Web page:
No MeSH data available.


Transmittance and reflectance spectra. Transmittance spectra for the bare substrate (quartz, continuous line) and for the as-deposited and annealed SiGeO samples (symbols). The reflectance spectrum (R) for the SiGeO sample after annealing at 800°C is also reported (dotted line) (color online).
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Figure 3: Transmittance and reflectance spectra. Transmittance spectra for the bare substrate (quartz, continuous line) and for the as-deposited and annealed SiGeO samples (symbols). The reflectance spectrum (R) for the SiGeO sample after annealing at 800°C is also reported (dotted line) (color online).

Mentions: In Figure 3, the transmittance (T) spectra of some SiGeO samples are plotted (symbols) together with that of the quartz substrate (T ~ 90%, the missing 10% being due to reflection by the quartz surface, not reported here). The presence of Ge QDs induces, in the 200 to 1000 nm range, a strong decrease of T which is modulated with the annealing temperature. On the other hand, the reflectance (R) spectrum does not depend on the temperature (thus, only the 800°C-annealed sample was reported) and R is quite low (approximately 10%) and constant, except for the typical oscillations caused by the beam interference at the air-SiGeO and SiGeO-quartz interfaces. The decrease of T for wavelengths smaller than approximately 1000 nm shows the absorption of light related to the presence of Ge QDs embedded in the film. On the other hand, the blueshift of T for higher annealing temperatures cannot be straightforwardly related to the Ostwald ripening of Ge QDs, since a redshift should be expected basing on the QCE (the larger QD, the lower the optical bandgap). Thus, the optical transmittance of this SiGeO film is clearly affected by the thermal treatments, but to find a relationship with the structural changes, the absorption spectra should be calculated.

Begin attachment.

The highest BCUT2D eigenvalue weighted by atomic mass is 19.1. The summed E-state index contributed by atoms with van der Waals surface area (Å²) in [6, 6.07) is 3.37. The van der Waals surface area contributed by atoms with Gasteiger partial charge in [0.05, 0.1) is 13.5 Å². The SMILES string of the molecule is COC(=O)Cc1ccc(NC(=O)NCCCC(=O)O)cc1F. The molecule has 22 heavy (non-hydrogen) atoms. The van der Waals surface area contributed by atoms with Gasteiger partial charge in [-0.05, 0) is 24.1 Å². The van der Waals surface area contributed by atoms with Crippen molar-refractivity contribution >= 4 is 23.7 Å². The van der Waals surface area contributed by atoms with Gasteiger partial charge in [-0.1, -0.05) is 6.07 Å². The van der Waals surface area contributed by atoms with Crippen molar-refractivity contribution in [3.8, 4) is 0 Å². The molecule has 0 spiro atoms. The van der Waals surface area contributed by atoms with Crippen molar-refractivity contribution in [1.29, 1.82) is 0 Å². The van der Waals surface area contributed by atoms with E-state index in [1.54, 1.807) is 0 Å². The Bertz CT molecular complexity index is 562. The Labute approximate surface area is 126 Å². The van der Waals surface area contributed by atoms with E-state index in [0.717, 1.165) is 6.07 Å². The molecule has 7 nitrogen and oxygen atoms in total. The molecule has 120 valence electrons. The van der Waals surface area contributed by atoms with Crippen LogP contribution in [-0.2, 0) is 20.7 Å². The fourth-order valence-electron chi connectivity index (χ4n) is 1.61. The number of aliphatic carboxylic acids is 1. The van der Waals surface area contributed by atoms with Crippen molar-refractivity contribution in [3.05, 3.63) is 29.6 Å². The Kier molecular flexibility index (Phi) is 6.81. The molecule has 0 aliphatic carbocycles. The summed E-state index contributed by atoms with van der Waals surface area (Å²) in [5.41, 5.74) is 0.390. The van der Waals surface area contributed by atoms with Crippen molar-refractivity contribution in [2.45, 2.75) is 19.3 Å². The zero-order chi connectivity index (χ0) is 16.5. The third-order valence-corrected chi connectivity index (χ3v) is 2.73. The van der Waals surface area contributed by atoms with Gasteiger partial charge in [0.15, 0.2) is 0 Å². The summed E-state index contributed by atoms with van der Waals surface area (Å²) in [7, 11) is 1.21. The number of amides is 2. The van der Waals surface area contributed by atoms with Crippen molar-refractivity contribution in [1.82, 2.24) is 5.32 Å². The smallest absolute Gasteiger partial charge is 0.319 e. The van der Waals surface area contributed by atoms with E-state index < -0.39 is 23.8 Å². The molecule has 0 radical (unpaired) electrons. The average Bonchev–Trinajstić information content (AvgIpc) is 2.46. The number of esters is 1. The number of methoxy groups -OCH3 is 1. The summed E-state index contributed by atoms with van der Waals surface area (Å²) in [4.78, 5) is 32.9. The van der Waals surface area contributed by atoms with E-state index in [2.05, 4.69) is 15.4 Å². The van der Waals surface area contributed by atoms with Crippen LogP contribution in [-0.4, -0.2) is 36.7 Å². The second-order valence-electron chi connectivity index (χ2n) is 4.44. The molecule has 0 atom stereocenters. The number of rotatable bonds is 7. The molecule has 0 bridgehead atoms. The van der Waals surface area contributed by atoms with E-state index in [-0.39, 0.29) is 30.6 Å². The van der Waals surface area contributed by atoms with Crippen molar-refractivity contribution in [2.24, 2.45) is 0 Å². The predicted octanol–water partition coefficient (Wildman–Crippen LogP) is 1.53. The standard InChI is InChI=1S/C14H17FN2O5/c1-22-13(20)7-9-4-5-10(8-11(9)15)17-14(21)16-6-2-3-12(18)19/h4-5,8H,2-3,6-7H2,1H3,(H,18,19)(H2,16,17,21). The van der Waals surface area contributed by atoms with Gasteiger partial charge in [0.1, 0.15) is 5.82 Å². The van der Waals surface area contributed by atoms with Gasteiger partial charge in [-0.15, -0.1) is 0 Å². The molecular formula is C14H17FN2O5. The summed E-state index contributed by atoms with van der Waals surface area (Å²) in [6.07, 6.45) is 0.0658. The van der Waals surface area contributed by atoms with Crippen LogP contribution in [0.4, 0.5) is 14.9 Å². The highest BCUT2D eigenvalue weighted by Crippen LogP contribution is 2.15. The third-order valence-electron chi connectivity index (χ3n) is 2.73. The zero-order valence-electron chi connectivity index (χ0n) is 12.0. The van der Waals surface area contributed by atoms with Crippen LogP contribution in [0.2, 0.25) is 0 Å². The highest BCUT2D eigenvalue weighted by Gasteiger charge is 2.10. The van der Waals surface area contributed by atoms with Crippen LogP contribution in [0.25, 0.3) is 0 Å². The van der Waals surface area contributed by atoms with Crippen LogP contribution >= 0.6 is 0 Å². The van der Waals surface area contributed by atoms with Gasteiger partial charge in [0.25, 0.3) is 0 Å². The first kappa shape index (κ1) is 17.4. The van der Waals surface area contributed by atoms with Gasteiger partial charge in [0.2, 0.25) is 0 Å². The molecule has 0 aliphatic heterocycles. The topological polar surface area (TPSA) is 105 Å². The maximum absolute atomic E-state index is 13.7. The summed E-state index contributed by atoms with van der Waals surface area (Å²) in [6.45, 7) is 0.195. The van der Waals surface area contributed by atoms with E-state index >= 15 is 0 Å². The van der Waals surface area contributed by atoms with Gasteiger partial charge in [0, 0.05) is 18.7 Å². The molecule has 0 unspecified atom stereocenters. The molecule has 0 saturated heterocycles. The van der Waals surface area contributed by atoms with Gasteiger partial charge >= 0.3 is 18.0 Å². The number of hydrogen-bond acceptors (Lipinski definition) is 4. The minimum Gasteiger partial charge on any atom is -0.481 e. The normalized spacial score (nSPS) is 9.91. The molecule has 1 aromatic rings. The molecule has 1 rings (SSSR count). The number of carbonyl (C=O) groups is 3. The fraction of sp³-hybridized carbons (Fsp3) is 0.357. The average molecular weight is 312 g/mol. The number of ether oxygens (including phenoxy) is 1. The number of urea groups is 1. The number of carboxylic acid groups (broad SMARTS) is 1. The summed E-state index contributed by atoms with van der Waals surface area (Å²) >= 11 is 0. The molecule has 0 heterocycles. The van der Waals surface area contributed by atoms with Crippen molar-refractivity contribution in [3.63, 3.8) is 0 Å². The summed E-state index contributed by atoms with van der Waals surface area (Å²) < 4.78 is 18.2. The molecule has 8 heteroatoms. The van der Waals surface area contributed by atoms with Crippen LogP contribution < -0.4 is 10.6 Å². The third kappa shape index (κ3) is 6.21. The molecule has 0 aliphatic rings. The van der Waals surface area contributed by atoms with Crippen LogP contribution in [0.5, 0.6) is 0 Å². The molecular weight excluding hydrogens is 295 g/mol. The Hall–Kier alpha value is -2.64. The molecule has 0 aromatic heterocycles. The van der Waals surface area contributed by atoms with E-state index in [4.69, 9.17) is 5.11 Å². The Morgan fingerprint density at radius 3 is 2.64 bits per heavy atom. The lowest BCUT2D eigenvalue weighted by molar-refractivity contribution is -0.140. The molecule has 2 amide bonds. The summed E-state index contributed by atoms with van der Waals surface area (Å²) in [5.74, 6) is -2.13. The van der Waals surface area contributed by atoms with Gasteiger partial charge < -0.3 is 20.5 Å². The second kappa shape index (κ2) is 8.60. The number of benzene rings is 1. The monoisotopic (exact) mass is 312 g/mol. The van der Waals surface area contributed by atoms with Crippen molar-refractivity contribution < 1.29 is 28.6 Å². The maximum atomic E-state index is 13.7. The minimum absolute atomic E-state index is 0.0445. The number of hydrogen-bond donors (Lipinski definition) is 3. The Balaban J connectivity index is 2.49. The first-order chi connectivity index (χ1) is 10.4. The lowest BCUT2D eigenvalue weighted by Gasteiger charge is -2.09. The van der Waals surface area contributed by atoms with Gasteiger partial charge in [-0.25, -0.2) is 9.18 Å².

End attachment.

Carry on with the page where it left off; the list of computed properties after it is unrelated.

The role of the surfaces in the photon absorption in Ge nanoclusters embedded in silica.

Cosentino S, Mirabella S, Miritello M, Nicotra G, Lo Savio R, Simone F, Spinella C, Terrasi A - Nanoscale Res Lett (2011)